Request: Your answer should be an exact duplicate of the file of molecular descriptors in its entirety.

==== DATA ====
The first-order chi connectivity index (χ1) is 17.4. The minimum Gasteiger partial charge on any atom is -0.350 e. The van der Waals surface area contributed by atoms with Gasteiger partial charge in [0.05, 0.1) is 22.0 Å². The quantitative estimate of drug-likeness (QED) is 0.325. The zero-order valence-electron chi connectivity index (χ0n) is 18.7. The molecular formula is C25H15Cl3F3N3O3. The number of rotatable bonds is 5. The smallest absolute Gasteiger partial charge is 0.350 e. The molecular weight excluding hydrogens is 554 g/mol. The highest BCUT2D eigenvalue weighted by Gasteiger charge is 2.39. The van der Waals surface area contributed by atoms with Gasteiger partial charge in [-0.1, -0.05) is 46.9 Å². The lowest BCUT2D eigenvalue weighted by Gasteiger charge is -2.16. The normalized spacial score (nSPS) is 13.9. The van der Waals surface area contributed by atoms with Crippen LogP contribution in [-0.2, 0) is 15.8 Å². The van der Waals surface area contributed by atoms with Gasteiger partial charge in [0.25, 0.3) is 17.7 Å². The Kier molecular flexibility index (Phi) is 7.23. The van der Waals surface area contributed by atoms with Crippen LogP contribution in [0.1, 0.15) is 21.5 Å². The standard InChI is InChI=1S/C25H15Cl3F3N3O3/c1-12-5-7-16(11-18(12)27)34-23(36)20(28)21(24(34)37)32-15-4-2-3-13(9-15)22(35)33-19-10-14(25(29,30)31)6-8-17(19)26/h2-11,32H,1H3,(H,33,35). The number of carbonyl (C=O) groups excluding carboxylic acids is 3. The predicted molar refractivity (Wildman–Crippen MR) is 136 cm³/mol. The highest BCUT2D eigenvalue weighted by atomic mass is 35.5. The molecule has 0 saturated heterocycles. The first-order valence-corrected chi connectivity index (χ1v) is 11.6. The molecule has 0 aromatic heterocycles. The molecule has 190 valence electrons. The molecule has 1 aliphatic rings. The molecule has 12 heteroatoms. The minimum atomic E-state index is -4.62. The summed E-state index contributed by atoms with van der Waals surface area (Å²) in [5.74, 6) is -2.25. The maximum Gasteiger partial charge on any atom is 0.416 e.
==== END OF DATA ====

The first-order chi connectivity index (χ1) is 17.4. The minimum Gasteiger partial charge on any atom is -0.350 e. The van der Waals surface area contributed by atoms with Gasteiger partial charge in [0.05, 0.1) is 22.0 Å². The quantitative estimate of drug-likeness (QED) is 0.325. The zero-order valence-electron chi connectivity index (χ0n) is 18.7. The molecular formula is C25H15Cl3F3N3O3. The number of rotatable bonds is 5. The smallest absolute Gasteiger partial charge is 0.350 e. The molecular weight excluding hydrogens is 554 g/mol. The highest BCUT2D eigenvalue weighted by Gasteiger charge is 2.39. The van der Waals surface area contributed by atoms with Gasteiger partial charge in [-0.1, -0.05) is 46.9 Å². The lowest BCUT2D eigenvalue weighted by Gasteiger charge is -2.16. The normalized spacial score (nSPS) is 13.9. The van der Waals surface area contributed by atoms with Crippen LogP contribution in [-0.2, 0) is 15.8 Å². The van der Waals surface area contributed by atoms with Gasteiger partial charge in [0.25, 0.3) is 17.7 Å². The Kier molecular flexibility index (Phi) is 7.23. The van der Waals surface area contributed by atoms with Crippen LogP contribution in [0.1, 0.15) is 21.5 Å². The standard InChI is InChI=1S/C25H15Cl3F3N3O3/c1-12-5-7-16(11-18(12)27)34-23(36)20(28)21(24(34)37)32-15-4-2-3-13(9-15)22(35)33-19-10-14(25(29,30)31)6-8-17(19)26/h2-11,32H,1H3,(H,33,35). The number of carbonyl (C=O) groups excluding carboxylic acids is 3. The predicted molar refractivity (Wildman–Crippen MR) is 136 cm³/mol. The highest BCUT2D eigenvalue weighted by atomic mass is 35.5. The molecule has 0 saturated heterocycles. The first-order valence-corrected chi connectivity index (χ1v) is 11.6. The molecule has 0 aromatic heterocycles. The molecule has 190 valence electrons. The molecule has 1 aliphatic rings. The molecule has 12 heteroatoms. The minimum atomic E-state index is -4.62. The summed E-state index contributed by atoms with van der Waals surface area (Å²) in [5.74, 6) is -2.25. The maximum Gasteiger partial charge on any atom is 0.416 e.